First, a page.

This post does not form part of my normal work – hence not the usual graphics – and i was unsure about writing it at all, but decided to share as part of #WorkingOutLoud. As we collectively struggle to make sense of the global pandemic, and the rapidly shifting social context, we seek to impose a frame of understanding. So i guess that this is mine: it’s what i’m using to get my own head straight, and also what i am using for business planning within Sea Salt Learning.
Both from the perspective of understanding, and planning, we are operating in six month blocks. The initial block is the ‘Industrial Phase’ – massive disruption, and adjustment. The following two blocks will represent a new and reasonably stable reality, followed by a final block representing a return to a more normalised state. Unless this is all wrong of course… as i say, this is simply my own reflection on a rapidly changing situation. In this piece i will share some thoughts around each of those three phases.
The next six months will see most nations take an industrialised response: heavy disruption to established social norms. Schools and Universities initially shut, then rapidly evolving, first to find their channels, and secondly to evolve pedagogy. Work will move from primarily office based to primarily remote, which will lead to some jobs becoming redundant (but still supported), and a clear skills gap.
We will likely see massive social innovation: bands will figure out how to monetise ‘lounge shows’ at scale, museums and galleries will evolve event calendars, even theatres will find ways to manage distributed performance. Gyms and yoga instructors will innovate remote classes. Coffee shops will adapt to a ‘walk through’ model, and clearly the secondary infrastructure of Deliveroo will thrive.
We are already seeing swathes of legislation that will enforce ‘social distancing’, and expect this to ramp up over time.
Nations will take a war like footing to industrial repurposing, primarily manufacturing ventilators, repurposing hotels to hospitals, and related hygiene and healthcare equipment, whilst probably industry will handle the infrastructure for eventual vaccine production and drug manufacture. Similarly, it seems likely that the food supply chain will be closely controlled, with supermarkets acting as proxies for the State and some form of standardised rationing.
All of this will feel like change, but change will not last forever. Contrary to some political assessments, this is likely to be an 18 month haul until we are seriously impacting the pandemic through drugs, both for vaccination and treatment. So we will see probably a year of a ‘new normal’: new patterns of work and schooling will be established, and whilst we may evolve a ‘wave’ like approach (where we relax controls until the next breakout), most likely we can factor on 60% of the time being more locked down.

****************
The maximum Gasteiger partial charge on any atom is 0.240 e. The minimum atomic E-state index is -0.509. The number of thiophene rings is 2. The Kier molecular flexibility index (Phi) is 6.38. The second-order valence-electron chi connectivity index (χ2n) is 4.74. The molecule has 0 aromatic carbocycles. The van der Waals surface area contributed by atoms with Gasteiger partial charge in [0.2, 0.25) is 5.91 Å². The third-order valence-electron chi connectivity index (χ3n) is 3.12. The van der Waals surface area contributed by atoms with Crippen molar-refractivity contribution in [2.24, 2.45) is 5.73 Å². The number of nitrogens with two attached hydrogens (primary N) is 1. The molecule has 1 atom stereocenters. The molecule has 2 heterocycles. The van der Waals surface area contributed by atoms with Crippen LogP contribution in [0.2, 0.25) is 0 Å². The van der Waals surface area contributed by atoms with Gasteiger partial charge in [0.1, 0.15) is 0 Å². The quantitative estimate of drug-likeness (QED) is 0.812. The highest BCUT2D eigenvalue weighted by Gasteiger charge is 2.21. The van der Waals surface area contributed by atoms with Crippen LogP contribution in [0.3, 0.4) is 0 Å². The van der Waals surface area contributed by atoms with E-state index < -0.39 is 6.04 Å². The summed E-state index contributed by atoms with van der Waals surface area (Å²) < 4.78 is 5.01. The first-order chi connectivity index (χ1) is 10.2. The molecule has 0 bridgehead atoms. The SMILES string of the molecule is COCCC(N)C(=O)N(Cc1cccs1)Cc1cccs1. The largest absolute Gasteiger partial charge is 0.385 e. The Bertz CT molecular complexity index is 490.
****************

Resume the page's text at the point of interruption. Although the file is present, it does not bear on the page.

I suspect that this is when we will see the greatest level of Organisational failure: service industry, tourism, probably some heavy manufacturing, all of which will simply have the wrong footprint for the ‘new normal’. Organisations that hold on for the first six months will simply not be able to exist in an evolved ecosystem where their costs and footprint are mismatched to market. On the positive side, some of the social innovators will not have solid tech foundations, so we will see the greatest technical innovation to ‘being together apart’. So some winners, and some losers.
I fear that this will also be a time of maximum social inequality, where those with money will find access to services and opportunities whilst those most impacted by a care overhead (elderly and children), as well as reduced income, will lose ground.
Assuming (and it’s far from a certainty) that vaccines are approved, it will be in the 12-18 month period that we will see scaling of manufacture, but that will also most likely be a socially unequal programme of rollout. The return to ‘normal’ (or whatever the new normal looks like) will almost certainly be an uncertain affair, both slower and more unequal than the lockdown has been.
The most interesting thing will be to see which of the innovative measures stick: will Organisations ever go back to a fully office base, or will the cost savings of remote, alongside the social satisfaction of it for some people, be too much to lose? I suspect that those who save $10k a year on the commute will be happy to remain remote.
Regarding education, the outcome is uncertain: if educational entities truly invest in the middle phase, they will retain a mixed model, but that will require significant retooling and training.
I suspect that the return phase will see profiteers: people who are comfortable enough in relaxing legislative regimes to make a lot of money from the uncertainty. Most likely we will also have a legacy of social inequality: those Organisations that have removed a significant cost base are unlikely to re-employ it, and those that have emerged will likely be slimmer and more tech focussed.
As i say, this is a guesswork assessment, but i am sure we are not on a two month journey. From a Business Strategy perspective, i find it most valuable to take a considered and longer term view, because it is easier to pull back from a strategy (focussed on remote and virtual) than it is to try to claw your way out of the mire.